Don’t look now, but the Nigerian Prince Email Phishing Scam – with a new twist – is making a comeback. For details, we turn to the Cybersecurity Awareness Training experts at KnowBe4.
(The following post is from Knowbe4 and is republished with permission).
“Scammers continue to get creative when it comes to current events – and this new scam is no exception.
Fraudsters are impersonating Viktor Zubkov, a close ally to Vladimir Putin with a fake email. Zubkov, who served as the 36th Prime Minister of Russia in 2007-2008, and Putin’s First Deputy Prime Minister during the presidency of Dmitry Medvedev, is also a board member of Gazprom, a state-owned energy giant.
This type of “advance fee Nigerian Prince scam” exploits a fake opportunity to get rich quick, supposedly made possible by international sanctions on Russia. In the blog is an example screenshot of the email.
Victims agree to share their accounts with the cybercriminals so “money can be transferred” and/or are being asked to pay a small sum so that they will get this large amount transferred to their account. The reality is that their bank account is drained and their private information is stolen.”
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Hackers Are Stepping Up Their Game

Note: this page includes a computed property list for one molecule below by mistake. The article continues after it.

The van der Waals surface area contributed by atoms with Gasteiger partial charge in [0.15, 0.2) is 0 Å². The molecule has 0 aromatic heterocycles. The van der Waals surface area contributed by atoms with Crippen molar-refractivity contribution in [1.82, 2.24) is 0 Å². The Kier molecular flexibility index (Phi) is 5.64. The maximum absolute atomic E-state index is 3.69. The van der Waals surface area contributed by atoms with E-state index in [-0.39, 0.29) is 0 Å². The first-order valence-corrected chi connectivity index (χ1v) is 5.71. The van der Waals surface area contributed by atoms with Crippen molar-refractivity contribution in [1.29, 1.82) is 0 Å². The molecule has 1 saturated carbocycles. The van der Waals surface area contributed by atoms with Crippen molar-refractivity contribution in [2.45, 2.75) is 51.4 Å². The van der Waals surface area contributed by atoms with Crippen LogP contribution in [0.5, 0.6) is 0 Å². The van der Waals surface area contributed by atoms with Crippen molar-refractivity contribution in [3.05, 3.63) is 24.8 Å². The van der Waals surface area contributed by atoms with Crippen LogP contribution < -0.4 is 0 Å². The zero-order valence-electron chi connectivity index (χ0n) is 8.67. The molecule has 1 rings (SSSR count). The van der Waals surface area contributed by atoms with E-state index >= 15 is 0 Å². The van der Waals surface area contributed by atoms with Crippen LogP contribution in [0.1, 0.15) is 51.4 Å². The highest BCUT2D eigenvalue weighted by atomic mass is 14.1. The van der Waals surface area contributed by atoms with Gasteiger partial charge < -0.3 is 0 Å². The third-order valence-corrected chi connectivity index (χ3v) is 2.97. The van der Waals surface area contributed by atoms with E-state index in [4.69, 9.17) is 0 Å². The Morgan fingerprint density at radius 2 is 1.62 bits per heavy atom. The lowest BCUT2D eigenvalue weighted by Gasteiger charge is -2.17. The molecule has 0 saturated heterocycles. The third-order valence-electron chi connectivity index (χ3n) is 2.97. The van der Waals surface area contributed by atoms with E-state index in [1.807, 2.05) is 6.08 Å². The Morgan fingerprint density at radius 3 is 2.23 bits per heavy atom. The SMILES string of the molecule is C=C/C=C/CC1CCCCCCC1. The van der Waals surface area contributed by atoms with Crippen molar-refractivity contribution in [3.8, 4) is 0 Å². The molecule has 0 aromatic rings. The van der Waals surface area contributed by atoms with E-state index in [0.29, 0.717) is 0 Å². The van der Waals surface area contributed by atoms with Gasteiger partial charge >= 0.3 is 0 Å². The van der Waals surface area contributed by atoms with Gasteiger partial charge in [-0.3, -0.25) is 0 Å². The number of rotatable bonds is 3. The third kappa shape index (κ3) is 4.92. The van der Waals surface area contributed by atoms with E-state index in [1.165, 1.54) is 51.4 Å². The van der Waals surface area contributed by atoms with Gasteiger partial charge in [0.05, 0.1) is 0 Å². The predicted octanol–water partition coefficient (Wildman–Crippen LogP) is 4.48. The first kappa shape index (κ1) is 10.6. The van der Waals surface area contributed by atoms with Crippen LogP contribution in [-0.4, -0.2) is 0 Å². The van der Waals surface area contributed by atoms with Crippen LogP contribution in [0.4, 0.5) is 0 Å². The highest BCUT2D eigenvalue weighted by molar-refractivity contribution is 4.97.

“Microsoft is the most used and most targeted email service in the world. After a thorough analysis of nearly three million emails, Check Point found that at the moment Microsoft Defender misses 18.8 percent of phishing emails. Their previous 2020 analysis showed 10.8 percent of phishing emails reaching inboxes, so Defender’s missed phishing rates have increased by 74 percent. This represents not a decline in Microsoft effectiveness, but rather an increase in targeted attacks designed directly to bypass Microsoft. Hackers, in other words, have stepped up their game.
Another interesting finding in the report showed that Defender sends seven percent of phishing messages to the Junk folder, so they can still be accessed by the user and possibly clicked on.
There are several areas where Defender does quite well. For example, it catches 90 percent of unknown malware, and it’s also good at spotting attacks that spoof DMARC. Only 2.5 percent of those make it through to inboxes. it also does quite well with Business Email Compromise, with only 2 percent getting through.”
Alta Pro Risk Management Note: If you’re a KnowBe4 customer, you have extra protection against this particular scam. Knowbe4 has created a template to use in defense. To find the template, go to System Templates on your Knowbe4 account. Either search by the template name (Help for the Russian people (Link)) in the search bar, or go to the Current Events category, sort by last updated, and find the name there.
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